Three days later he walked into a local auto repair shop, and the owner told him the shop was for sale.

Ron inquired about the cost, and it was a very reasonable price, so he went home and discussed it with Janie.

“We were looking forward to taking some time off and traveling, but it was a good opportunity and a cheap price, so we decided to buy it,” he said.

The very next day Ron went to work at the shop.

He installed additional bay doors and a separate semi/trailer bay. It was the largest repair shop in the area.

“We did everything – if it had wheels on it, we could fix it,” Ron said.

He hired five mechanics to help with the work, and they also repaired boat motors.

“My main automotive customers wanted air conditioning. Back in those days, cars came out without air, and if you wanted it you had to install it – and nobody else did that in the area.”

So he ended up doing air conditioning work for the three car dealers in town, aside from his regular customers.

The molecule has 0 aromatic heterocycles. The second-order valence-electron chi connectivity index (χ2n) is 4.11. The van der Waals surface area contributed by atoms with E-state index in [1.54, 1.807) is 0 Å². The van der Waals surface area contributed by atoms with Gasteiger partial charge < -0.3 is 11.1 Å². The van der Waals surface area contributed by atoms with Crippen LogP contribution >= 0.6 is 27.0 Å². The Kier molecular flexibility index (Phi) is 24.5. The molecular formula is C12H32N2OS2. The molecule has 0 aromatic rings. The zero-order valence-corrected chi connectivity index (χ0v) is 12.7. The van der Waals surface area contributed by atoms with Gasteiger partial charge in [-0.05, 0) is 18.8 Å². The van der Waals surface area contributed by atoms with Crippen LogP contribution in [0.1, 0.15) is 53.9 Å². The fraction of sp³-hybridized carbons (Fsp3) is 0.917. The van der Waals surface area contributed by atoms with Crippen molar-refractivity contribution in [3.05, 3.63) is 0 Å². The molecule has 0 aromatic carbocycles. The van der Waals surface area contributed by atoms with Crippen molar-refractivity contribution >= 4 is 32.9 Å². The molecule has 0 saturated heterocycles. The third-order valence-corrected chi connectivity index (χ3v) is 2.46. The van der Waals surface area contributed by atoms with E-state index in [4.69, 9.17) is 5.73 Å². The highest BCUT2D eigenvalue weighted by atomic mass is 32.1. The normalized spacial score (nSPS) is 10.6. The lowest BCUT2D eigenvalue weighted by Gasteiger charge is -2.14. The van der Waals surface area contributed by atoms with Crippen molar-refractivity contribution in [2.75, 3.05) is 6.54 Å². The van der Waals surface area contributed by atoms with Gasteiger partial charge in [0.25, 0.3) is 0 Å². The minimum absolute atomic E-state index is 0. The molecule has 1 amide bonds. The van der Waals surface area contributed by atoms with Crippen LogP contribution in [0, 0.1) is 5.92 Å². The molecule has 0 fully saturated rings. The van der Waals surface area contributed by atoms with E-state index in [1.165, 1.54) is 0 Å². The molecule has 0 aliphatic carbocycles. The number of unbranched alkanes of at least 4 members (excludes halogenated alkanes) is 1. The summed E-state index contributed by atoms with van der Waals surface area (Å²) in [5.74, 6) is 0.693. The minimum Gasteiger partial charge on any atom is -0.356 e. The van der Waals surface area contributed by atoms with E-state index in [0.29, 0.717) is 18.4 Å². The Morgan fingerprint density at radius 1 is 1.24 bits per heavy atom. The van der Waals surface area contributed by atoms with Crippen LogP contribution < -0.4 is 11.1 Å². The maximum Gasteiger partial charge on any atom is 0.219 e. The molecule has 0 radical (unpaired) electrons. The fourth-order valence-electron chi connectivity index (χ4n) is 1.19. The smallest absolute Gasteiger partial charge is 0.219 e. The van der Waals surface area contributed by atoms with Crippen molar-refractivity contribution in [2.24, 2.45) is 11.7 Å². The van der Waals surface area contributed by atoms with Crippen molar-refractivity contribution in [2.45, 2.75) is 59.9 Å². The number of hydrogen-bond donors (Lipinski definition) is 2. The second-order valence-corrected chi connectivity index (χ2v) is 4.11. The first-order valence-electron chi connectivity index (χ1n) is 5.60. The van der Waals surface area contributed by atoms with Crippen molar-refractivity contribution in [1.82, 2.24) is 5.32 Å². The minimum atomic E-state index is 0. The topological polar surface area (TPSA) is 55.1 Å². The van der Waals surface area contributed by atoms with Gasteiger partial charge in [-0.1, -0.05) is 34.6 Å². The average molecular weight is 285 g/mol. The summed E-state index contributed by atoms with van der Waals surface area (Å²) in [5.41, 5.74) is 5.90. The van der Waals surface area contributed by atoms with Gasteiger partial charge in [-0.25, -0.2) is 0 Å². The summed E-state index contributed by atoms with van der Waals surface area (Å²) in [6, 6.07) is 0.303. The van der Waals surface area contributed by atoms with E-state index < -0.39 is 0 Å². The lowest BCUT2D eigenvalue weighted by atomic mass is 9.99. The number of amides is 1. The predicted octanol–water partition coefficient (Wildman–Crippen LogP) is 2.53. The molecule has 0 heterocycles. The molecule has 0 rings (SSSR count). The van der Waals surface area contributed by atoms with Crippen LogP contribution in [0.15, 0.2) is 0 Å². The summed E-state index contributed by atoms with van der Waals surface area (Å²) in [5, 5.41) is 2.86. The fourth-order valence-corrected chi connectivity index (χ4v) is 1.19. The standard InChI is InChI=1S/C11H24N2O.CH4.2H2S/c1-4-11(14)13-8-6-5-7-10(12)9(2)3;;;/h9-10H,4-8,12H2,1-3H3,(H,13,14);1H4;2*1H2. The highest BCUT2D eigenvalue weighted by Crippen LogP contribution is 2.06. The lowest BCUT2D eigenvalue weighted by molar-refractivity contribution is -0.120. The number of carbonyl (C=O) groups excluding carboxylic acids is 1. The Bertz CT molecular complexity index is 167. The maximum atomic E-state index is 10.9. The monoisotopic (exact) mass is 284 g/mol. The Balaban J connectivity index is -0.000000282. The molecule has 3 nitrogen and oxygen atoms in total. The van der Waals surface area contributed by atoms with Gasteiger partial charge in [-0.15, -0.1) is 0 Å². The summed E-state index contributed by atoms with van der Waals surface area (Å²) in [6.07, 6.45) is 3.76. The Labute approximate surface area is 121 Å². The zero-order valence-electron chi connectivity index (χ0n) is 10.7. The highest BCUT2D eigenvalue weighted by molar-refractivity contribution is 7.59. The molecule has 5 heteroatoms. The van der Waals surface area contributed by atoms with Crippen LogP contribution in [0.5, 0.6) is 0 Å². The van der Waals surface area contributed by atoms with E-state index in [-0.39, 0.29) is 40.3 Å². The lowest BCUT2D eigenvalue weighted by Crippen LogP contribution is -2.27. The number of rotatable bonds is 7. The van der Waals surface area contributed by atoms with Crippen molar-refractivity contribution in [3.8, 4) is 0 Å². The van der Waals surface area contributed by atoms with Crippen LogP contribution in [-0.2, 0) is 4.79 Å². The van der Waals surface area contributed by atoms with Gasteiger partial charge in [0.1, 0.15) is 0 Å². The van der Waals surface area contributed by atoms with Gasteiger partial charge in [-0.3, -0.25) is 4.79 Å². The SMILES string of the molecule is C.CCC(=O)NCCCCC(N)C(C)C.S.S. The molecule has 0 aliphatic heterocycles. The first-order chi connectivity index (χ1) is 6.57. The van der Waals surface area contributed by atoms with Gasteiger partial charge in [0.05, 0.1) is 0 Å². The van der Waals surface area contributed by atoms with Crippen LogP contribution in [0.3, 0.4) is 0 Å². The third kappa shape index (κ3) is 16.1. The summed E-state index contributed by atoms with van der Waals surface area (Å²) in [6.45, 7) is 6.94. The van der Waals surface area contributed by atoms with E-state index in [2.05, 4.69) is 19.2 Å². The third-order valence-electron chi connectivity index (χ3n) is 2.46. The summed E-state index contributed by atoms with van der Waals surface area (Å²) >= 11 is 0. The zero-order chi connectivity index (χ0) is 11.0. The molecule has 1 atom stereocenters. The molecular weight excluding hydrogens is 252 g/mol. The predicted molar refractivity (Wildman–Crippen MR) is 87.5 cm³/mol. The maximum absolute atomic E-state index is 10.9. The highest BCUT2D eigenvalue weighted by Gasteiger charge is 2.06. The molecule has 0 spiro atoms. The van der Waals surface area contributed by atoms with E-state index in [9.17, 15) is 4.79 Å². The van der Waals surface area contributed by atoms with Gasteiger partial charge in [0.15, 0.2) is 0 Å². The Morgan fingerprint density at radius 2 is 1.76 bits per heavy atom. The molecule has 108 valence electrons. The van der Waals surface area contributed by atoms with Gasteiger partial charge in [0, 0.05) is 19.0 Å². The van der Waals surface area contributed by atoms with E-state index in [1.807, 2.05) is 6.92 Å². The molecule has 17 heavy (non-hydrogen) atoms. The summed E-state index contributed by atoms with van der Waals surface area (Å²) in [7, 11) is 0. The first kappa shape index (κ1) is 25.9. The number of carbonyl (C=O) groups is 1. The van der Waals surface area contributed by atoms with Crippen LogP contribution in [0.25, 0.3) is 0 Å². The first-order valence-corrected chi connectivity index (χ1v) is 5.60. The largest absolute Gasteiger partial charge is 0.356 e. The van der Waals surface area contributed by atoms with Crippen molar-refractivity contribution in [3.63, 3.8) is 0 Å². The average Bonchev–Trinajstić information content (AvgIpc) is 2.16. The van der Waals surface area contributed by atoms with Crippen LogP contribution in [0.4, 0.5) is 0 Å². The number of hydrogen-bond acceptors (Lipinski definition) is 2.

He also offered Ryder rental trucks as an additional service to customers.

Janie worked in the office and did the paperwork and customer service.

“The town was so small that you could walk into a bank and make a deal in one day. But it’s really grown. Now there are close to 40,000 people who live there,” he said.

He sold that shop after 27 years and they moved to Englewood in 2003. He took a couple of years off after relocating to Florida to focus on local fishing. He mostly enjoys intercoastal fishing in his Cobia center-console boat.

“I stay around the islands and usually don’t really go too far out. I’d like to be able to swim back to shore if something bad happened.” He said.

He has caught his share of redfish, snook and trout – and had a close call with a big one that he tried to reel in for nearly 75 minutes, but it snapped the line and got away.

“It pulled me around the boat for more than an hour. It took all the line. I couldn’t keep up with it. I had a friend with me, and we switched on and off trying to get it close to the boat, but we were wiped out. We never did get to see it,” he said.

After a few years, it seemed like Ron had too much time on his hands, so he decided to look for a part-time job. He saw an advertisement in the classified section of a local newspaper for the toll worker position and decided to apply.